To select the proper dataset to construct, you should first figure out a metric to use to compare, and then select the dataset construction that gives the better metric. There is no single best metric, it depends on the task and your interpretation on what type of error is more important.
If you believe it is important that errors should not be normalized across class, then use the overall accuracy, and keep your dataset distribution same as the natural distribution (so 1-2% positive cases).
If you believe it is important that errors should be normalized across class, then use PR-AUC or ROC-AUC, and re-balance your dataset so that the samples a little more closer to 1:1. The exact ratio will only be determined after testing and comparing the PR-AUC or ROC-AUC metrics.
How to select the best metric?
Two popular metrics are ROC-AUC and PR-AUC. ROC curves (Receiver Operating Characteristics) plot the true positive rate vs false positive rate, while PR curves (Precision and Recall) plot the precision vs recall. AUC stands for "area under curve", because you can achieve any single point in the curve by specifying the classifier threshold, so the sum of all points (i.e. the entire area under the curve) is the most general way of comparing if one model is doing better than another.
Although both ROC curves and PR curves equalize class imbalance at some capacity, PR curves are more sensitive to class imbalance. The paper The Relationship Between Precision-Recall and ROC Curves concludes that if the PR-AUC is good then the ROC-AUC will always also be good, but not the other way around. The difference is due to the fact that if the dataset has huge class imbalance, a false positive hurts PR curves significantly more than ROC curves.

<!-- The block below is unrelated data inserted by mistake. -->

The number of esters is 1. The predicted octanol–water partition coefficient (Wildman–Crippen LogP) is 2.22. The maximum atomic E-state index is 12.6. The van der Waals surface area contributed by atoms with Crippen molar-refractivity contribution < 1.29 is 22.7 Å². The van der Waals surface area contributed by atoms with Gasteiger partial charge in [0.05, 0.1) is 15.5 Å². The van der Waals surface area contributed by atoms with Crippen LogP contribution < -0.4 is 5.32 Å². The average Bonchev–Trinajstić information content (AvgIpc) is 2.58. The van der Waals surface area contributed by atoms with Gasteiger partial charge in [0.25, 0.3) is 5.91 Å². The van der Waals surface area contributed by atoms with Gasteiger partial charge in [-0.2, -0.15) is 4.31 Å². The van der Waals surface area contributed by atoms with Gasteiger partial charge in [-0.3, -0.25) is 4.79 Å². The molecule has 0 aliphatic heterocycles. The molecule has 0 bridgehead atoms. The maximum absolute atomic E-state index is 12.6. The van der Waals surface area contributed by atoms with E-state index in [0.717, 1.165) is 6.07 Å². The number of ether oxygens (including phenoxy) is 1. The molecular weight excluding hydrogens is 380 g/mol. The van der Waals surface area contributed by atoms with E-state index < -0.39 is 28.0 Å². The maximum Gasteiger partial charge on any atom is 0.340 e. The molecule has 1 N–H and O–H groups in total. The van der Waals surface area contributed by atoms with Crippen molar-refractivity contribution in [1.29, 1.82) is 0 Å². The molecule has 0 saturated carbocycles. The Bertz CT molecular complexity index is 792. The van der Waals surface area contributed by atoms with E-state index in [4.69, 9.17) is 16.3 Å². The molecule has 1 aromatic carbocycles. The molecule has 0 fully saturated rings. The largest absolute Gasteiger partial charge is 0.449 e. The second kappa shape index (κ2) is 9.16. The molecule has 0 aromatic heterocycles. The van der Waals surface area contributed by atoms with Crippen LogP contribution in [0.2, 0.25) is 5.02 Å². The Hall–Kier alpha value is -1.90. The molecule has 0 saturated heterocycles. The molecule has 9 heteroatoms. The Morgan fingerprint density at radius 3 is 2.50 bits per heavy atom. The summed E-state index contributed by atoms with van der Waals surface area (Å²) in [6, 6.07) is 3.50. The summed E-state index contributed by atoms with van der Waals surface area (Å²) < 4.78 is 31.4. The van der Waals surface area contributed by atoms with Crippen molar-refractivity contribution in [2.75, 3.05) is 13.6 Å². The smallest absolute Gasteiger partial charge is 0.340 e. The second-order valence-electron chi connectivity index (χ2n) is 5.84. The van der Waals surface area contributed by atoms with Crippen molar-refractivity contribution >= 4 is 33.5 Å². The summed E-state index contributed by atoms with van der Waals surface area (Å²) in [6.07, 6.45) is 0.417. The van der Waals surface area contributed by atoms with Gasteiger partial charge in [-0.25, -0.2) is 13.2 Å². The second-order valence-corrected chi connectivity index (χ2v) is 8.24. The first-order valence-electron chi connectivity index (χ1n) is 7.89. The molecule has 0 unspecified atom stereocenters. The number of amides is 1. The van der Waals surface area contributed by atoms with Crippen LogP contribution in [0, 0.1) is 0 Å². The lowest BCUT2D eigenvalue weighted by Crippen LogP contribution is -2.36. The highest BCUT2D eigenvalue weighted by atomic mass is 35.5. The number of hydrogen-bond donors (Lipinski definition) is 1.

On the other hand, total accuracy does not normalize class imbalance at all, so therefore favors the majority class.
As a result:
- if you do not care about normalizing the measures of class imbalance, choose total accuracy, which will optimize for the most # of correct cases (regardless of class)
- if you want to normalize your metric across class imbalance, and normalizing false positive errors across classes is at all important to you, choose PR-AUC
- if you want to normalize your metric across class imbalance, and don't care about normalizing false positive errors, PR-AUC or ROC-AUC may both be good for you
If it helps, for most imbalance problems, people usually go for PR curves.
By the way, (this paper) studies class imbalance in neural networks by optimizing the ROC curves, and show that you should definitely have equal numbers of positive and negative examples. So if you want the best performance in terms of ROC-AUC, you should do the 50:50 split. I haven't read any similar study that optimizes for PR-AUC, but my intuition tells me that it will have the same conclusion (you should do 50:50 split to optimize for PR-AUC as well).